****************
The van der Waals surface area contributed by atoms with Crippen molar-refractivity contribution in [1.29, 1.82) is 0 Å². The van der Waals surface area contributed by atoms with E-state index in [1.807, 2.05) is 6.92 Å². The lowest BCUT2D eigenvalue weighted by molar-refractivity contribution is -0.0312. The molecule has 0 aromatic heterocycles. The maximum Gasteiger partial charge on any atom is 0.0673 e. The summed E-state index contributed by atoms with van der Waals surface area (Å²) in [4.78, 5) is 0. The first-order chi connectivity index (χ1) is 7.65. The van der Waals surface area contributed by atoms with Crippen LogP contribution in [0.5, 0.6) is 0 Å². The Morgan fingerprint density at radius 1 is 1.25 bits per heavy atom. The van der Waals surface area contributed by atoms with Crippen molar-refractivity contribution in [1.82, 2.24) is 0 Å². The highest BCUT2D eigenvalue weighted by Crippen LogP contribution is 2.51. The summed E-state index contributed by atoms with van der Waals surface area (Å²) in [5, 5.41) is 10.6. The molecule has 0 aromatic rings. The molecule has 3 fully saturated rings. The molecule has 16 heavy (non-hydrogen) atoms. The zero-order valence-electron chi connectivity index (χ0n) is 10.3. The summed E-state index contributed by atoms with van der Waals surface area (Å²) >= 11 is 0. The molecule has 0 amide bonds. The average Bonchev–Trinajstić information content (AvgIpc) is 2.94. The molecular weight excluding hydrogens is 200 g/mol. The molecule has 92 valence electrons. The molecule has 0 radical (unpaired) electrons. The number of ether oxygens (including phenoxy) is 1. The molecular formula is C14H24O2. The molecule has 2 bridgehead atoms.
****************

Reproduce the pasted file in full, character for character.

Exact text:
The van der Waals surface area contributed by atoms with Crippen molar-refractivity contribution in [1.29, 1.82) is 0 Å². The van der Waals surface area contributed by atoms with E-state index in [1.807, 2.05) is 6.92 Å². The lowest BCUT2D eigenvalue weighted by molar-refractivity contribution is -0.0312. The molecule has 0 aromatic heterocycles. The maximum Gasteiger partial charge on any atom is 0.0673 e. The summed E-state index contributed by atoms with van der Waals surface area (Å²) in [4.78, 5) is 0. The first-order chi connectivity index (χ1) is 7.65. The van der Waals surface area contributed by atoms with Crippen LogP contribution in [0.5, 0.6) is 0 Å². The Morgan fingerprint density at radius 1 is 1.25 bits per heavy atom. The van der Waals surface area contributed by atoms with Crippen molar-refractivity contribution in [1.82, 2.24) is 0 Å². The highest BCUT2D eigenvalue weighted by Crippen LogP contribution is 2.51. The summed E-state index contributed by atoms with van der Waals surface area (Å²) in [5, 5.41) is 10.6. The molecule has 0 aromatic rings. The molecule has 3 fully saturated rings. The molecule has 16 heavy (non-hydrogen) atoms. The zero-order valence-electron chi connectivity index (χ0n) is 10.3. The summed E-state index contributed by atoms with van der Waals surface area (Å²) >= 11 is 0. The molecule has 0 amide bonds. The average Bonchev–Trinajstić information content (AvgIpc) is 2.94. The molecular weight excluding hydrogens is 200 g/mol. The molecule has 92 valence electrons. The molecule has 0 radical (unpaired) electrons. The number of ether oxygens (including phenoxy) is 1. The molecular formula is C14H24O2. The molecule has 2 bridgehead atoms.